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ABSTRACT: It is well known that acidic microenvironment promotes tumorigenesis, however, the underlying mechanism remains largely unknown. In the present study, we show that acidosis promotes invasiveness of breast cancer cells through a series of signaling events. First, our study indicates that NF-κB is a key factor for acidosis-induced cell invasion. Acidosis activates NF-κB without affecting STAT3 activity; knockdown of NF-κB p65 abrogates the acidosis-induced invasion activity. Next, we show that the activation of NF-κB is mediated through phosphorylation and degradation of IκBα; and phosphorylation and nuclear translocation of p65. Upstream to NF-κB signaling, AKT is activated under acidic conditions. Moreover, acidosis induces generation of reactive oxygen species (ROS) which can be suppressed by ROS scavengers, reversing the acidosis-induced activation of AKT and NF-κB, and invasiveness. As a negative regulator of AKT, PTEN is oxidized and inactivated by the acidosis-induced ROS. Finally, inhibition of NADPH oxidase (NOX) suppresses acidosis-induced ROS production, suggesting involvement of NOX in acidosis-induced signaling cascade. Of considerable interest, acidosis-induced ROS production and activation of AKT and NF-κB can be only detected in cancer cells, but not in non-malignant cells. Together, these results demonstrate a cancer specific acidosis-induced signaling cascade in breast cancer cells, leading to cell invasion.Oncotarget 09/2014; · 6.63 Impact Factor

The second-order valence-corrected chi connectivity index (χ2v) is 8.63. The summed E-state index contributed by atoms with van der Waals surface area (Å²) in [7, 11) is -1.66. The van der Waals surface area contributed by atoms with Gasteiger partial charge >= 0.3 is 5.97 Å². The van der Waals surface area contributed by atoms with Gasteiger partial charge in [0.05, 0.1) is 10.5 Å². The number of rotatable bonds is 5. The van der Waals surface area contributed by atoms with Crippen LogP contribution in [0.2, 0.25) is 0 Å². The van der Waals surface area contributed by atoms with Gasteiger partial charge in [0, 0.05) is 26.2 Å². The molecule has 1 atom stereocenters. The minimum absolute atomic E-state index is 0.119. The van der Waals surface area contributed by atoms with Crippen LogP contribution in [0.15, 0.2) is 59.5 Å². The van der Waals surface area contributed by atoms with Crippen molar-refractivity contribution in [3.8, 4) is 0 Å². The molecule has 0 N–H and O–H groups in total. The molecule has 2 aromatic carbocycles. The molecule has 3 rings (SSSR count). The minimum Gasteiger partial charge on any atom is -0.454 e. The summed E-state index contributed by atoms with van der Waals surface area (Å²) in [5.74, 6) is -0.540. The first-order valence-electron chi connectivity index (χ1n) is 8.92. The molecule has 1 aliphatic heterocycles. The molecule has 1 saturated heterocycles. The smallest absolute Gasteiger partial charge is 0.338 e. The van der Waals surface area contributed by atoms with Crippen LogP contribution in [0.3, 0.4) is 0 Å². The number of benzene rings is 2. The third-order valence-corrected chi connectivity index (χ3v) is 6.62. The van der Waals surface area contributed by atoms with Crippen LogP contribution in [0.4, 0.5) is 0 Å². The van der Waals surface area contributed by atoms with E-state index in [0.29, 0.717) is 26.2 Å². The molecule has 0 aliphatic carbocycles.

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ABSTRACT: Tumor hypoxia is significant in promoting tumor progression and resistance to therapy, and hypoxia-inducible factor 1α (HIF-1α) is essential in the adaptive response of cells to hypoxia. The aim of the present study was to investigate the expression of hypoxic markers and evaluate their prognostic significance in soft tissue sarcoma (STS). A retrospective analysis of 55 patients with STS from Pusan National University Hospital (Busan, Korea) between 1998 and 2007 was conducted, using immunohistochemistry to analyze the expression of HIF-1α, carbonic anhydrase 9 (CA9), glucose transporter-1 (GLUT1) and vascular endothelial growth factor (VEGF). The association between the overexpression of these markers and clinicopathological characteristics, including the overall survival (OS) and progression-free survival (PFS) in cases of STS, were investigated. Overexpression of HIF-1α, CA9, GLUT1 and VEGF was shown in 54.5, 32.7, 52.7 and 25.5% of tumors, respectively, and all exhibited a significant association with high French Federation of Cancer Centers (FNCLCC) grade and high American Joint Committee on Cancer (AJCC) stage. Overexpression of HIF-1α and CA9 was associated with a shorter OS and a shorter PFS. On multivariate analysis, AJCC stage and HIF-1α overexpression had independent prognostic significance. In the group receiving chemotherapy (n=27), HIF-1α overexpression was independently associated with a decreased OS. These results indicate that overexpression of HIF-1α and CA9 is associated with poor prognosis, and that HIF-1α overexpression is an independent unfavorable prognostic factor in STS.Oncology letters 04/2015; 9(4):1699-1706. DOI:10.3892/ol.2015.2914 · 0.99 Impact Factor